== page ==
The problem is the human brain does not work like a computer. The real answer is to replicate the exact way the human brain works with some modifications, etc. Until we pioneer new hardware and a new approach to AI I don’t see many advances in the field.
Maybe being in teams made the grandmasters less creative/daring - we’ve all seen how committees suck the cleverness out of projects.
Jeff, is the Blogger ban a new thing? You’re moving up my self-hosting timetable.
I think the most efficient chess AI programming award goes to Atari for making Video Chess for the Atari 2600 with complete, working AI in 4 Kilobytes.
Did you see the movie about that Deep Blue match?
It was amazing!
I think something really went wrong there. Someone from IBM should have stepped to the podium and put this in perpective, instead of beating on Kasparov.
As the quote article says “Kasparov did not evaluate 200 milion positions per seconds”, so that means that even if it looses one, he’s still better. Deep Blue had no intelligence, only persistance and practically infinit time.
Ken - Hardware is trying to move in this direction. It’s just very hard.
but the best 200 chess players in the world are still holding their ground
That is questionable. It is true that the world champion vs machine matches (some years back) resulted in draws (Kramnik and Kasparov), recently machines consistently mop the floor with top grandmasters. Remember Adams - Hydra last year? The result was 0.5 - 5.5 for Hydra… And Adams was around 7-8. best player in the world at that time. There was team matches also between a group of machines and top grandmasters. The result was the utter defeat. The best human was the recent world champion (Topalov) but he got still a score below 50%. And the opponents were not supercomputers, one of them was Fritz 9 running on a laptop…
The article by Jeff Sonas was written 3 years ago - an eon on computer chess terms. Have you noticed that very few GMs are prepared to play matches against computers nowadays?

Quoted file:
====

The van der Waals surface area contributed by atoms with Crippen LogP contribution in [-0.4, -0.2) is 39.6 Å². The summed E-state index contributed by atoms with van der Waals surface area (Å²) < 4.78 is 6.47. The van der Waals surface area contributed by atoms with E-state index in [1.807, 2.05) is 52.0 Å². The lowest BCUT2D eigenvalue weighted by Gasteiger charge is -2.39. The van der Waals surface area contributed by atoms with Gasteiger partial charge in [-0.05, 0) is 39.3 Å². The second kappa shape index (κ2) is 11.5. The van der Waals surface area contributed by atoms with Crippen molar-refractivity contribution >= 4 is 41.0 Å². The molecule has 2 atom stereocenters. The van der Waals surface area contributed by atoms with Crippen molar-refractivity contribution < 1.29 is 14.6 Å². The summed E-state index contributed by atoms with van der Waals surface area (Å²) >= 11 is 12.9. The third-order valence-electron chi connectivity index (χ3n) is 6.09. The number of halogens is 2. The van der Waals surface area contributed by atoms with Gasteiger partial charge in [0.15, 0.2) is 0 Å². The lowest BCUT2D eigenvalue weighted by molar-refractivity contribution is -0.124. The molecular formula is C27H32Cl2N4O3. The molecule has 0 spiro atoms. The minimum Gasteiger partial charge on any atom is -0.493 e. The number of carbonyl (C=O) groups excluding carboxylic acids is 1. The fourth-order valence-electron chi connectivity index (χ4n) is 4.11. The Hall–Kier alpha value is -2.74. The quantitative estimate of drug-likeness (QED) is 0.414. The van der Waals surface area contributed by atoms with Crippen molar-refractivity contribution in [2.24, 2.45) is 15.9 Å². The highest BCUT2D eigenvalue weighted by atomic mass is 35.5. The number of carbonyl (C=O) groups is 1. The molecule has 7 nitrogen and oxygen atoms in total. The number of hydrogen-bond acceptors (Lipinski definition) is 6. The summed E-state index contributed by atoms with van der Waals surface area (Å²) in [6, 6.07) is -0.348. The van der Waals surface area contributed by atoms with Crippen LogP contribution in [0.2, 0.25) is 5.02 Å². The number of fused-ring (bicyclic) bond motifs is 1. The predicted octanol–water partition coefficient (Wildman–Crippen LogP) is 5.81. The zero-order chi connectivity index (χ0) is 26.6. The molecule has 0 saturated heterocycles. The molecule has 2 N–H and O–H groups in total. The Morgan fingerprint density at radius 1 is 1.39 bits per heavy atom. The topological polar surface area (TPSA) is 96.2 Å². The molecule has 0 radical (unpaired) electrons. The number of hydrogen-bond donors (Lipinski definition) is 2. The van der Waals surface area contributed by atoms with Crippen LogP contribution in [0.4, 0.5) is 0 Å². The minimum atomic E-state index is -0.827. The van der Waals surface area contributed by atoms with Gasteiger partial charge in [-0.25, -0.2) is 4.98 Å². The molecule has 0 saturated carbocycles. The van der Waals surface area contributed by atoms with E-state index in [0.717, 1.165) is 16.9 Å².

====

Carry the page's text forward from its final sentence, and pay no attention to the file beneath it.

The last significant match was played between GM Michael Adams (then rated number 7 in the world) and Hydra, in mid-2005. Hydra won 5.5 - 0.5.
Computers playing chess seems trivial when compared to Go.
I totally disagree that computers will never be able to consistently beat the best humans in the world. There are only a limited number of possibilities in chess. Its only a matter of time before chess is reduced to something as simple as tic-tac-toe for a computer.
Ah, lovely. Merge Zappa, Fruit, and Deep Blitz inside the Google memory space, have them decide on things by committee, and then watch them take over the government.
I, for one, welcome our chess-obsessed electronic overlords…
What everyone misses in this is that programs don’t really play any better than the best humans now - they just don’t make the mistakes that a human will always make because he or she is tired, distracted, or suffering a blind spot. Take back all obvious errors (caused by faulty calculation alone) and I can beat a very good program (and I’m not that good!) I lose against programs (and humans) because of blunders not because I can’t strategize. In the recent World Championship Topalov missed a two move sequence that would have forced mate! I found the correct moves while I was following the game and program found the moves later in less than a 10th of a second. But in that same game the same program rated his position as very bad before he reached the winning position and while his opponent did blunder to get in the mating position he would have still been at a disadvantage if he had found the move that didn’t lose immediately. In other words Topalov saw much more deeply into the position that the program could! But the program would have never missed the simple mate! Maybe brute force will eventually equal hundreds of years of experience - I think it will - but not yet!